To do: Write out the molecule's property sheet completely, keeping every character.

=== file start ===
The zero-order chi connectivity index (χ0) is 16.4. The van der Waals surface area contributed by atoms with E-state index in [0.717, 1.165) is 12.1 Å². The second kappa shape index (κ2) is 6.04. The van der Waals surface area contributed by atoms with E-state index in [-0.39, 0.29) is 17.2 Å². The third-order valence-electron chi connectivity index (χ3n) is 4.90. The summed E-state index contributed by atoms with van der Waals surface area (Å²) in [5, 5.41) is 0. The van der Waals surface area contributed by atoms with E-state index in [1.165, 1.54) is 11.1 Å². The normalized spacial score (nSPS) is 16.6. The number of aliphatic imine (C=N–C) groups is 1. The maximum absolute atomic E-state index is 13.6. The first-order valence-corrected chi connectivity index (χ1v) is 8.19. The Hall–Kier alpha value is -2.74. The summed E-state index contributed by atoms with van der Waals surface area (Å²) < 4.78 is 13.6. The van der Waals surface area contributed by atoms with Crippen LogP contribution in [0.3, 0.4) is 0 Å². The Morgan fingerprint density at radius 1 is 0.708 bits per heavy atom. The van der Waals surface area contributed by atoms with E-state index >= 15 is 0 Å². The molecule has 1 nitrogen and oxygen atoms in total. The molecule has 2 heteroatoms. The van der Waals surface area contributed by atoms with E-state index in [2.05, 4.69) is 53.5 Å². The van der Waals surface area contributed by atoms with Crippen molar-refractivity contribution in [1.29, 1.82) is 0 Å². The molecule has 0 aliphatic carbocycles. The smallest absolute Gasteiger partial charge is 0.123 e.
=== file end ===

The zero-order chi connectivity index (χ0) is 16.4. The van der Waals surface area contributed by atoms with E-state index in [0.717, 1.165) is 12.1 Å². The second kappa shape index (κ2) is 6.04. The van der Waals surface area contributed by atoms with E-state index in [-0.39, 0.29) is 17.2 Å². The third-order valence-electron chi connectivity index (χ3n) is 4.90. The summed E-state index contributed by atoms with van der Waals surface area (Å²) in [5, 5.41) is 0. The van der Waals surface area contributed by atoms with E-state index in [1.165, 1.54) is 11.1 Å². The normalized spacial score (nSPS) is 16.6. The number of aliphatic imine (C=N–C) groups is 1. The maximum absolute atomic E-state index is 13.6. The first-order valence-corrected chi connectivity index (χ1v) is 8.19. The Hall–Kier alpha value is -2.74. The summed E-state index contributed by atoms with van der Waals surface area (Å²) < 4.78 is 13.6. The van der Waals surface area contributed by atoms with Crippen LogP contribution in [0.3, 0.4) is 0 Å². The Morgan fingerprint density at radius 1 is 0.708 bits per heavy atom. The van der Waals surface area contributed by atoms with E-state index >= 15 is 0 Å². The molecule has 1 nitrogen and oxygen atoms in total. The molecule has 2 heteroatoms. The van der Waals surface area contributed by atoms with E-state index in [2.05, 4.69) is 53.5 Å². The van der Waals surface area contributed by atoms with Crippen molar-refractivity contribution in [1.29, 1.82) is 0 Å². The molecule has 0 aliphatic carbocycles. The smallest absolute Gasteiger partial charge is 0.123 e.